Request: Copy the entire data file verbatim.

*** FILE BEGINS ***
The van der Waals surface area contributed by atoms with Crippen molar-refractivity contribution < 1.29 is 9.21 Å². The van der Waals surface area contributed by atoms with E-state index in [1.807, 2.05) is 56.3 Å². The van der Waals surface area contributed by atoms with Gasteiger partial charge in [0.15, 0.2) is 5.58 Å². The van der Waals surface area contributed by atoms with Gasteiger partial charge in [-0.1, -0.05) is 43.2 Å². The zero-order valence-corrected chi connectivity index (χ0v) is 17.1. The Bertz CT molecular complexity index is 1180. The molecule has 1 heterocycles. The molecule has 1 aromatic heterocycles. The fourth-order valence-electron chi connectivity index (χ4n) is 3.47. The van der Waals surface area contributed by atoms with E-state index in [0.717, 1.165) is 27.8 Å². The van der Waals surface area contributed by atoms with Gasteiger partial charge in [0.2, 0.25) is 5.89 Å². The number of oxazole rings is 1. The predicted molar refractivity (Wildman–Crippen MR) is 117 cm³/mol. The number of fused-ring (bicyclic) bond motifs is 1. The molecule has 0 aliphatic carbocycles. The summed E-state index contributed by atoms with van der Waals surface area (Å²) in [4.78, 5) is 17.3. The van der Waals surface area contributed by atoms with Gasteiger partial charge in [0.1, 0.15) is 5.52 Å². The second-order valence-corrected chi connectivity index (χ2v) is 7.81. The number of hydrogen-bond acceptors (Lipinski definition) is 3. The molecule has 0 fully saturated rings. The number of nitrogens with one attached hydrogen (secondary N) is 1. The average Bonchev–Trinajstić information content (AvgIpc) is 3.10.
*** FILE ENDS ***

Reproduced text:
The van der Waals surface area contributed by atoms with Crippen molar-refractivity contribution < 1.29 is 9.21 Å². The van der Waals surface area contributed by atoms with E-state index in [1.807, 2.05) is 56.3 Å². The van der Waals surface area contributed by atoms with Gasteiger partial charge in [0.15, 0.2) is 5.58 Å². The van der Waals surface area contributed by atoms with Gasteiger partial charge in [-0.1, -0.05) is 43.2 Å². The zero-order valence-corrected chi connectivity index (χ0v) is 17.1. The Bertz CT molecular complexity index is 1180. The molecule has 1 heterocycles. The molecule has 1 aromatic heterocycles. The fourth-order valence-electron chi connectivity index (χ4n) is 3.47. The van der Waals surface area contributed by atoms with E-state index in [0.717, 1.165) is 27.8 Å². The van der Waals surface area contributed by atoms with Gasteiger partial charge in [0.2, 0.25) is 5.89 Å². The number of oxazole rings is 1. The predicted molar refractivity (Wildman–Crippen MR) is 117 cm³/mol. The number of fused-ring (bicyclic) bond motifs is 1. The molecule has 0 aliphatic carbocycles. The summed E-state index contributed by atoms with van der Waals surface area (Å²) in [4.78, 5) is 17.3. The van der Waals surface area contributed by atoms with Gasteiger partial charge in [0.1, 0.15) is 5.52 Å². The second-order valence-corrected chi connectivity index (χ2v) is 7.81. The number of hydrogen-bond acceptors (Lipinski definition) is 3. The molecule has 0 fully saturated rings. The number of nitrogens with one attached hydrogen (secondary N) is 1. The average Bonchev–Trinajstić information content (AvgIpc) is 3.10.